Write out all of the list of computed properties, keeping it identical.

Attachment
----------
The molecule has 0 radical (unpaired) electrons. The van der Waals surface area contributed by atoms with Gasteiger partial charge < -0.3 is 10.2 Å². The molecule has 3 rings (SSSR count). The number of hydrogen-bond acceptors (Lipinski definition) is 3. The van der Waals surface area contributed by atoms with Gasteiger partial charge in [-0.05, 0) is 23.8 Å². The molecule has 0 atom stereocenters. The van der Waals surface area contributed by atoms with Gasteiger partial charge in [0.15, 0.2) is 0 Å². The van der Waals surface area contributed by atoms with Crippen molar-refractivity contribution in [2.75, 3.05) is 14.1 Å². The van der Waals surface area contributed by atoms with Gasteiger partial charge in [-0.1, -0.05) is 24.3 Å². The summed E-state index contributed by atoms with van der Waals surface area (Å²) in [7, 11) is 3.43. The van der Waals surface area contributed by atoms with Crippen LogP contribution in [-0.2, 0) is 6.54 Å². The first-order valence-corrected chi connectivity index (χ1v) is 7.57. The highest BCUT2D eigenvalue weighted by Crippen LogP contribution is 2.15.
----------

The molecule has 0 radical (unpaired) electrons. The van der Waals surface area contributed by atoms with Gasteiger partial charge < -0.3 is 10.2 Å². The molecule has 3 rings (SSSR count). The number of hydrogen-bond acceptors (Lipinski definition) is 3. The van der Waals surface area contributed by atoms with Gasteiger partial charge in [-0.05, 0) is 23.8 Å². The molecule has 0 atom stereocenters. The van der Waals surface area contributed by atoms with Gasteiger partial charge in [0.15, 0.2) is 0 Å². The van der Waals surface area contributed by atoms with Crippen molar-refractivity contribution in [2.75, 3.05) is 14.1 Å². The van der Waals surface area contributed by atoms with Gasteiger partial charge in [-0.1, -0.05) is 24.3 Å². The summed E-state index contributed by atoms with van der Waals surface area (Å²) in [7, 11) is 3.43. The van der Waals surface area contributed by atoms with Crippen LogP contribution in [-0.2, 0) is 6.54 Å². The first-order valence-corrected chi connectivity index (χ1v) is 7.57. The highest BCUT2D eigenvalue weighted by Crippen LogP contribution is 2.15.